Helping to address religious conflict in northern Nigeria
Imposing simple solutions on complicated problems is likely to end in failure. By looking in detail at the many complex aspects of northern Nigerian society, the Nigeria Research Network is deepening understanding and helping to shape policy responses to Boko Haram.
Nigeria is modern, democratic, and oil rich – but in the north, where Boko Haram has its stronghold, it is also a place of conflict. Outside Nigeria, it is the group’s atrocities that have drawn attention and condemnation: for example, the 2011 attack on the UN embassy in Abuja, or the 2014 abduction of schoolgirls from the town of Chibok. For people living in northern Nigeria, however, the years since Boko Haram’s uprising in 2009 have seen a relentless stream of violence that has so far displaced around 2.5 million people, and left thousands dead.
In their attempts to defeat Boko Haram the Nigerian Government initially focussed almost exclusively on military means, with limited success. Few resources went into supporting non-radical Muslims to publicly oppose Boko Haram, or into finding out how radicalisation occurred. But by 2014, the government recognised that more needed to be done to try to prevent radicalisation in the first place. At the specific request of the Nigerian Government, the Nigeria Research Network (NRN) in the Department of International Development began to carry out intensive research into exactly how and why Muslim youth became radicalised in Nigeria.
The NRN had already built a reputation for conducting careful, detailed analyses of the issues affecting Nigeria, particularly in the north. There is a temptation to see all the region’s problems as arising out of a basic Christian-Muslim divide: Nigeria’s relatively wealthier south is predominantly Christian, while the poorer north is mainly Muslim. But in fact, as the NRN has identified, it is not nearly as simple as that. Nigeria’s Muslims are not a single, unified group; there have been centuries of conflict within Muslim communities in Nigeria, and this has had a profound impact not just on the rise of groups like Boko Haram but on how the whole of contemporary Nigerian society operates.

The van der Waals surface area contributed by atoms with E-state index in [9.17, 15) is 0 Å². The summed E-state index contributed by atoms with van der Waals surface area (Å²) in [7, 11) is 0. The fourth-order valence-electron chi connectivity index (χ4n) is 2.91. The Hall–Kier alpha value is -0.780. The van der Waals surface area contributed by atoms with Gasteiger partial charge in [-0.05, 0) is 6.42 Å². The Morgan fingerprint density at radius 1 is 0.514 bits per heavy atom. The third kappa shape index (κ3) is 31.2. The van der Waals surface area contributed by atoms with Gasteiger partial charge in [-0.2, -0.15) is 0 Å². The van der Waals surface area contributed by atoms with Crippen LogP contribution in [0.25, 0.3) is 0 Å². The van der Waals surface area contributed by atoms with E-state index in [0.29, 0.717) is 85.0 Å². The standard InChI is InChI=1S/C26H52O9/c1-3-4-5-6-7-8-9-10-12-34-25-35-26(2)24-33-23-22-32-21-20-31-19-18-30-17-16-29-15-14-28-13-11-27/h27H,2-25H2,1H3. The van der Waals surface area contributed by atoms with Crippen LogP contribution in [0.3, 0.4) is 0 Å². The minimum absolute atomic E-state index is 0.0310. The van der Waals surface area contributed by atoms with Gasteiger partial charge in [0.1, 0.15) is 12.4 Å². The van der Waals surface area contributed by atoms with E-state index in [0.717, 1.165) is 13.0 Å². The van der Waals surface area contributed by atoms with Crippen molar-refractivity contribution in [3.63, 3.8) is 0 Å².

NRN researchers, led by Professor Abdul Raufu Mustapha, explored a very wide range of factors that potentially contributed to radicalisation. They looked at how children were brought up in different Muslim communities, and how rites of passage might affect their decisions. They examined the role of the almajiri system of Quranic education, in which poor parents give their children up to the care of Islamic teachers who require the children to beg in exchange for teaching. They explored the impact of youth unemployment, the role played by women in radicalisation, the way that different Islamic sects interacted with the informal economy, and the profiles of publicly known Boko Haram members. In addition, they drew parallels with similar conflicts in other countries such as Egypt in order to inform the Nigerian Government’s response to Boko Haram.
The research revealed a highly complex picture in which religion, education, economics, history and politics all played a part in driving the radicalisation of young people. The findings have been influential in designing the Nigerian Government’s Countering Violent Extremism (CVE) programme, which now has a non-military ‘society-focussed’ approach that emphasises countering radicalisation and promoting development. A senior official in Nigeria’s Office of the National Security Adviser described the NRN’s input as ‘seminal’.
Building on a long tradition of high-quality African scholarship at Oxford, the NRN’s careful and thorough research is having a direct impact on government policy and wider public understanding of the dilemmas facing a major corner of the African continent. With access to experts who have detailed knowledge of the local situation, they are able to make a significant contribution to policy solutions.
Professor Abdul Raufu Mustapha died on 8 August 2017.